... read more

1 Citations


Journal ArticleDOI: 10.1007/S00394-021-02529-9
Abstract: Evolutionary discordance may contribute to the high burden of chronic disease-related mortality in modern industrialized nations. We aimed to investigate the associations of a 7-component, equal-weight, evolutionary-concordance lifestyle (ECL) score with all-cause and cause-specific mortality. Baseline data were collected in 2003–2007 from 17,465 United States participants in the prospective REasons for Geographic and Racial Differences in Stroke (REGARDS) study. The ECL score’s components were: a previously reported evolutionary-concordance diet score, alcohol intake, physical activity, sedentary behavior, waist circumference, smoking history, and social network size. Diet was assessed using a Block 98 food frequency questionnaire and anthropometrics by trained personnel; other information was self-reported. Higher scores indicated higher evolutionary concordance. We used multivariable Cox proportional hazards regression models to estimate ECL score–mortality associations. Over a median follow-up of 10.3 years, 3771 deaths occurred (1177 from cardiovascular disease [CVD], 1002 from cancer). The multivariable-adjusted hazard ratios (HR) (95% confidence intervals [CI]) for those in the highest relative to the lowest ECL score quintiles for all-cause, all-CVD, and all-cancer mortality were, respectively, 0.45 (0.40, 0.50), 0.47 (0.39, 0.58), and 0.42 (0.34, 0.52) (all P trend < 0.01). Removing smoking and diet from the ECL score attenuated the estimated ECL score–all-cause mortality association the most, yielding fifth quintile HRs (95% CIs) of 0.56 (0.50, 0.62) and 0.50 (0.46, 0.55), respectively. Our findings suggest that a more evolutionary-concordant lifestyle may be inversely associated with all-cause, all-CVD, and all-cancer mortality. Smoking and diet appeared to have the greatest impact on the ECL–mortality associations.

... read more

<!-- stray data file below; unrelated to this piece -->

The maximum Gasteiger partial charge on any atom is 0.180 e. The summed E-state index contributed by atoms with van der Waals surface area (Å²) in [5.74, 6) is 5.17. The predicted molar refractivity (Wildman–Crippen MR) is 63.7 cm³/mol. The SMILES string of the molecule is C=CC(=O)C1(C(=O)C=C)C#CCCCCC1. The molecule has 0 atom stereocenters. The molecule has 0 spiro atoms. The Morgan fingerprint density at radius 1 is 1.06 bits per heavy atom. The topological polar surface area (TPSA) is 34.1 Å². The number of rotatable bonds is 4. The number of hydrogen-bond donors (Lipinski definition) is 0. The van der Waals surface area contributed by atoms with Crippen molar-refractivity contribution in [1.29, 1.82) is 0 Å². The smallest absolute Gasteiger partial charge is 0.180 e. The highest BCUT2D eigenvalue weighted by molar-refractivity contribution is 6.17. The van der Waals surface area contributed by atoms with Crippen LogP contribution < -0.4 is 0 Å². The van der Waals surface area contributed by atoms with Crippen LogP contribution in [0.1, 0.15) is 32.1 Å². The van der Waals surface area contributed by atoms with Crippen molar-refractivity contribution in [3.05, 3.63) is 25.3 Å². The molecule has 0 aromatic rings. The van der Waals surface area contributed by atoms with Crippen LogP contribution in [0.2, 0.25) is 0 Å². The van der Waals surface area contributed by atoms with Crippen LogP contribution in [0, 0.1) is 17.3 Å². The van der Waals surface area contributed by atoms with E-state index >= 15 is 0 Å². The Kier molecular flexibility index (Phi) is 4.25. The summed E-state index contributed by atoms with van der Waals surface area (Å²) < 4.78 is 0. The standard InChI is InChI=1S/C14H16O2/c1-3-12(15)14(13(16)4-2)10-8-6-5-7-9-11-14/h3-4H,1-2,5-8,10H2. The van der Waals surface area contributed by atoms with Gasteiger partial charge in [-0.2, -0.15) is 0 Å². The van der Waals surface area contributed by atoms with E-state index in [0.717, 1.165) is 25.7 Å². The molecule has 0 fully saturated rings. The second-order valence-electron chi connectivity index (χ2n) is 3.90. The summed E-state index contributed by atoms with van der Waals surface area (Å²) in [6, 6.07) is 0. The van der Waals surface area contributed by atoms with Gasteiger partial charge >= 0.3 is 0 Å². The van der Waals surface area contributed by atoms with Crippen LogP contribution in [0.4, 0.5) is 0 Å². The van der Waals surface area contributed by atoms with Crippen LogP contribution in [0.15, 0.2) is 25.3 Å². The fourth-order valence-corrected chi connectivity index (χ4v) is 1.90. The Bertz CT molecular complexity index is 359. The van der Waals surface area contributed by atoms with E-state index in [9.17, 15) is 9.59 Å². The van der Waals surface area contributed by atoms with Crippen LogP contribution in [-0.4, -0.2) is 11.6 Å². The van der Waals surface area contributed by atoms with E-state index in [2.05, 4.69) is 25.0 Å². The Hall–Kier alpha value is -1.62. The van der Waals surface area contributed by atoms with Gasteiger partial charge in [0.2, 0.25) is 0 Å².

Topics: Hazard ratio (51%)

1 Citations


Open accessJournal ArticleDOI: 10.3390/CURRONCOL28050347
Rola El Sayed1, Normand Blais1Institutions (1)
12 Oct 2021-Current Oncology
Abstract: Small cell lung cancer (SCLC) remains a poorly understood disease with aggressive features, high relapse rates, and significant morbidity as well as mortality, yet persistently limited treatment options. For three decades, the treatment algorithm of SCLC has been stagnant despite multiple attempts to find alternative therapeutic options that could improve responses and increase survival rates. On the other hand, immunotherapy has been a thriving concept that revolutionized treatment options in multiple malignancies, rendering previously untreatable diseases potentially curable. In extensive stage SCLC, immunotherapy significantly altered the course of disease and is now part of the treatment algorithm in the first-line setting. Nevertheless, the important questions that arise are how best to implement immunotherapy, who would benefit the most, and finally, how to enhance responses.

... read more


Open accessJournal ArticleDOI: 10.1007/S12325-021-01909-1
Abstract: Second-line treatment options for patients with relapsed, extensive-stage small cell lung cancer (ES-SCLC) are limited, and even with currently available treatments, prognosis remains poor. Until recently, topotecan (a topoisomerase I inhibitor) was the only drug approved by the United States (US) Food and Drug Administration (FDA) for the management of ES-SCLC following progression after first-line treatment with etoposide plus a platinum derivative (EP; carboplatin preferred). With the most recent approval of EP plus a programmed death ligand 1 (PD-L1) inhibitor, there are now more therapeutic options for managing ES-SCLC. A number of novel agents have emerging data for activity in relapsed ES-SCLC, and single-agent lurbinectedin (an alkylating drug and selective inhibitor of oncogenic transcription and DNA repair machinery in tumor cells) has conditional FDA approval for use in this patient population. Trilaciclib, a short-acting cyclin-dependent kinase 4/6 (CDK 4/6) inhibitor, has also been recently approved as a supportive intervention for use prior to an EP or a topotecan-containing regimen to diminish the incidence of chemotherapy-induced myelosuppression. The current review is based on a recent expert roundtable discussion and summarizes current therapeutic agents and emerging data on newer agents and biomarkers. It also provides evidence-based clinical considerations and a treatment decision tool for oncologists treating patients with relapsed ES-SCLC. This paper discusses the importance of various factors to consider when selecting a second-line treatment option, including prior first-line treatment, available second-line treatment options, tumor platinum sensitivity, and patient characteristics (such as performance status, comorbidities, and patient-expressed and perceived values).